Reflections of a Fashion Styling Intern by Stacey Lamb

June 17th, 2011

Skinny models, Jimmy Choos, exotic locations, top-of-the-line pieces—the world of fashion screams “glamour” to the everyday viewer.  But when you get down to the nitty-gritty details, fashion shoots are not as glamorous as they are cracked up to be.  I was given the chance to produce and assist my first professional shoot from start to finish and Boston Photographer Steve Marsel where learned a lot about the industry and myself in the process.

©2011 Steve Marsel Studio

©2011 Steve Marsel Studio

With the simple yet vague assignment to “come up with a shoot” the wheels started turning and the creativity was let loose.  Steve taught me the three most important aspects of a successful photo shoot: 1) the outfit, 2) the concept and 3) the location.  Achieve all three and the shot is golden.  With that in mind, I set off to tackle part one, the outfit.  I had the great opportunity to attend Rhode Island School of Design’s (RISD) Senior Collection fashion show, and was blown away by the talent I saw.  I left that show with the extreme urge to drop everything I was doing and transfer to RISD, but my better judgment kicked in and I continued with the shoot.  I contacted the designers I enjoyed most, received several responses and chose one piece I particularly swooned over.  Linzi Kofsky, a senior at RISD, crafted a beautiful pair of chartreuse pants with such an elegant flow I couldn’t look away.  The top was simple and glistened with a closer look.  Part one, Outfit: complete.

Next, I thought about the concept.  I knew I wanted the outfit to be the strongest focus, and decided to find a way in which the slits in the pants would be reflected in its surrounding environment.  Steve and I picked our brains for locations and concepts with verticals stripes.  A yacht club with rows of tall sailboats, a loading dock with long shifting curtains, a forest with endless trees, or my favorite—a field with a zebra.  I called every zoo and petting zoo between Boston and Providence, but came up with the same response every time—“sorry it is not in our policy, a zebra’s kick is extremely powerful.”  I were Anna Wintour of Vogue, there was no chance I was getting that Zebra.  You win some and you lose some, and I learned this many times over in pursuit of the perfect concept.

1P1000123sm

With the Zebra out, we decided on the trees.  After days of stalking Google Earth, swearing at my droid’s navigation app and creeping through poison ivy on a stranger’s property—Steve found the perfect location.  We chose a marshland that had numerous tall, thin trees that looked dated and decrepit, it was beautiful.  However, creeping onto a stranger’s property and conducting a photo shoot is not considered normal or legal without the owner’s consent.  Luckily, Ben Farnum of Boston Hill Farm graciously agreed to let us use his property freely, and the location was finally determined.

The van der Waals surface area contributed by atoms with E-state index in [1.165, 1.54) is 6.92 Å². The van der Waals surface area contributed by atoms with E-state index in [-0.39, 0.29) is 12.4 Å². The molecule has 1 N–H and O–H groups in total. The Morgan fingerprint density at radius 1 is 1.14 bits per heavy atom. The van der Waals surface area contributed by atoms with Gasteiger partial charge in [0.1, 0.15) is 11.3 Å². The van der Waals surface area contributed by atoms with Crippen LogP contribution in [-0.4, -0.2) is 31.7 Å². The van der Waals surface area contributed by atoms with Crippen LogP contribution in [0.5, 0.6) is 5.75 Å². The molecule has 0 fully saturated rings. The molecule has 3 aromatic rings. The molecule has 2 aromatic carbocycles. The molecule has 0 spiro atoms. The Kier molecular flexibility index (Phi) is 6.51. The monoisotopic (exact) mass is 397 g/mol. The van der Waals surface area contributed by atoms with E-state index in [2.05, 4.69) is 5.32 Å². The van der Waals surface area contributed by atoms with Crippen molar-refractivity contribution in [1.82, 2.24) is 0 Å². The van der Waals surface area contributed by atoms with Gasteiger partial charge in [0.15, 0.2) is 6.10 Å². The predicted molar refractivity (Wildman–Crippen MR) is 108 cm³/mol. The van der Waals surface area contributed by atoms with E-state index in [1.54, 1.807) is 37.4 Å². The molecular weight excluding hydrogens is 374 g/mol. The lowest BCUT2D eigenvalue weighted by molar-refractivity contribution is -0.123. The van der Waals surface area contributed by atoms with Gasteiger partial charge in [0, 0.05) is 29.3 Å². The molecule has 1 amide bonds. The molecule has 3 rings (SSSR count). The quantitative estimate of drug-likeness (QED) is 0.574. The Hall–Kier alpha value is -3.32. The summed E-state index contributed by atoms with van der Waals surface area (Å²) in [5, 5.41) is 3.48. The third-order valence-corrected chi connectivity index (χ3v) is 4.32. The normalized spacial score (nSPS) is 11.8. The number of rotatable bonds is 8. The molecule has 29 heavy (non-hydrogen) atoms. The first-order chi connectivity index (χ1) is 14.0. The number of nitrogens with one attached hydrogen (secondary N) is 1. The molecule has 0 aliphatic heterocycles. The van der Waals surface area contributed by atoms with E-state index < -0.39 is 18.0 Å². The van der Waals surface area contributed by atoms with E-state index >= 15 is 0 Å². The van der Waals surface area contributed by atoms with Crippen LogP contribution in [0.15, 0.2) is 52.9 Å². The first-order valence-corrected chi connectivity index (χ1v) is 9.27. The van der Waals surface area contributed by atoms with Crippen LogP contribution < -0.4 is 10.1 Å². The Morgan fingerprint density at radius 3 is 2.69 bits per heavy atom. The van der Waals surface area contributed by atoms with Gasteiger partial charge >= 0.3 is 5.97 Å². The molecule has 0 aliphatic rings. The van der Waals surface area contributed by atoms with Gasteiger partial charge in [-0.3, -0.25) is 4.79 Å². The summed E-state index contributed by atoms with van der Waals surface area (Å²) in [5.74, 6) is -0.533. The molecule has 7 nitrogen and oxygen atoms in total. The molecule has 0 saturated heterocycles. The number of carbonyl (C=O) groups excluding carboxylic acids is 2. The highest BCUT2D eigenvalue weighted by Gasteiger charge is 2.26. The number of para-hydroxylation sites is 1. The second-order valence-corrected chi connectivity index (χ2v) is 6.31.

Walking to the location at Boston Hill farm, North Andover, Massachusetts

Walking to the location at Boston Hill farm, North Andover, Massachusetts

 

With the three main ingredients stirred up, the final course was ready to be delivered.  But wait, there is more.  I personally did hours of research, sent out half a lifetime’s worth of e-mails and finally pulled together a team of makeup artists, hairstylists and most importantly—the model.  Gathering people together for a last minute shoot was challenging, but paid off in the end when every one showed up excited and ready to work.  You would think it is simple from here—make the model pretty, tell her she looks good and snap some pictures.  But other factors need to be taken into consideration, such as Mother Nature.  The shoot was scheduled for Thursday at four o’clock in the afternoon but come Thursday morning, the weather man was screaming bloody murder and the skies grew darker by the minute.  We had no other choice but to take our chances, so we prepped the model and hurried to our location.  It felt like a scene straight out of the Wizard of Oz, we were all Dorothy and the tornado was brewing.  Steve quickly set up the shot, we carefully hurried the model across a beaver dam to her spot and within a matter of minutes and eighty snaps of the camera, the rain drops started falling.  We ran back to the car and made it inside safely before the skies opened up and purple lightning shot across the sky.  Though our shoot was cut short, we luckily had a number of images to work with and proclaimed the shoot a success.  Being five minutes close to having nothing at all is a terrifying thought that I have chosen to push to the back of my mind.

Just before the rains came - shooting to get the best possible pose!

Just before the rains came – shooting to get the best possible pose!

 

The final stages of the shoot were coming together and the only thing left was to chose the image and make it beautiful.  Steve used his contacts and found an amazing retoucher who turned this shot into something extraordinary.  With my jaw dropped open, I sat at the computer for at least ten minutes switching back and forth between the before and after images.  Don’t get me wrong, the image was awesome before, but I learned a great retoucher can make all the difference.

The beautiful calm before the storm.
The beautiful calm before the storm.

The rambles tell it all—fashion is much more to the eye than a pretty face.  The number of details that go into one photo shoot is outstanding, but completely worth it.  This will not be the last photo shoot I produce for I am sure I have many more to come.  As Steve would say, “don’t be such a slave to fashion!”

 

 

 

Guest Blogger Stacey Lamb